this is, don’t use the fields but only the specifiers of this
column to compute its width.

A number suffix on a key character is interpreted as a column separa‐
tion in en units (multiplied in proportion if the expand option is on –
in case of overfull tables this might be zero). Default separation is
3n.

The column specifier x is mutually exclusive with e and w (but e is not
mutually exclusive with w); if specified multiple times for a particu‐
lar column, the last entry takes effect: x unsets both e and w, while
either e or w overrides x.

Table data
The format lines are followed by lines containing the actual data for
the table, followed finally by .TE. Within such data lines, items are
normally separated by tab characters (or the character specified with
the tab option). Long input lines can be broken across multiple lines
if the last character on the line is ‘\’ (which vanishes after concate‐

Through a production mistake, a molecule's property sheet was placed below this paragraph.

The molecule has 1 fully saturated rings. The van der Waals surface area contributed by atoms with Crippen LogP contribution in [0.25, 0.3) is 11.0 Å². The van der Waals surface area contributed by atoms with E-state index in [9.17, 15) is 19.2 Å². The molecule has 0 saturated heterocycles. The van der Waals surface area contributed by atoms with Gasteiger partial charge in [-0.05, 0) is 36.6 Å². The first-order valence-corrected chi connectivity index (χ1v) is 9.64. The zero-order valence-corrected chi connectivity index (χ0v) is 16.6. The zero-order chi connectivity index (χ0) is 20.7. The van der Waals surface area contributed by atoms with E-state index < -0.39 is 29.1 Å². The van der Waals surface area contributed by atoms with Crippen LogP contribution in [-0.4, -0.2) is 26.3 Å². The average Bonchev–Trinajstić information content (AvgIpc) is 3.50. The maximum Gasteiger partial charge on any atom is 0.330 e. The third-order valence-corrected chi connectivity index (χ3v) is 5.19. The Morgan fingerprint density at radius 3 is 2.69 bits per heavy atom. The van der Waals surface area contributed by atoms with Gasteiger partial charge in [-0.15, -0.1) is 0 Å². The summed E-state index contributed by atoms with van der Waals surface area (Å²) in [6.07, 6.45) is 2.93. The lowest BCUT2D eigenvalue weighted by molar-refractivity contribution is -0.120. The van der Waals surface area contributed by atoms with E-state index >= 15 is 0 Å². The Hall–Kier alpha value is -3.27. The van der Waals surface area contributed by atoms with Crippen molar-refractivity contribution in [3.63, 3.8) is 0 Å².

nation).

Note that tbl computes the column widths line by line, applying \w on
each entry which isn’t a text block. As a consequence, constructions
like

.TS
c,l.
\s[20]MM
MMMM
.TE

fail; you must either say

.TS
cp20,lp20.
MM
MMMM
.TE

or

.TS
c,l.
\s[20]MM
\s[20]MMMM
.TE

A dot starting a line, followed by anything but a digit is handled as a
troff command, passed through without changes. The table position is
unchanged in this case.

If a data line consists of only ‘_’ or ‘=’, a single or double line,
respectively, is drawn across the table at that point; if a single item
in a data line consists of only ‘_’ or ‘=’, then that item is replaced
by a single or double line, joining its neighbours. If a data item
consists only of ‘\_’ or ‘\=’, a single or double line, respectively,
is drawn across the field at that point which does not join its neigh‐
bours.

A data item consisting only of ‘\Rx’ (‘x’ any character) is replaced by
repetitions of character ‘x’ as wide as the column (not joining its
neighbours).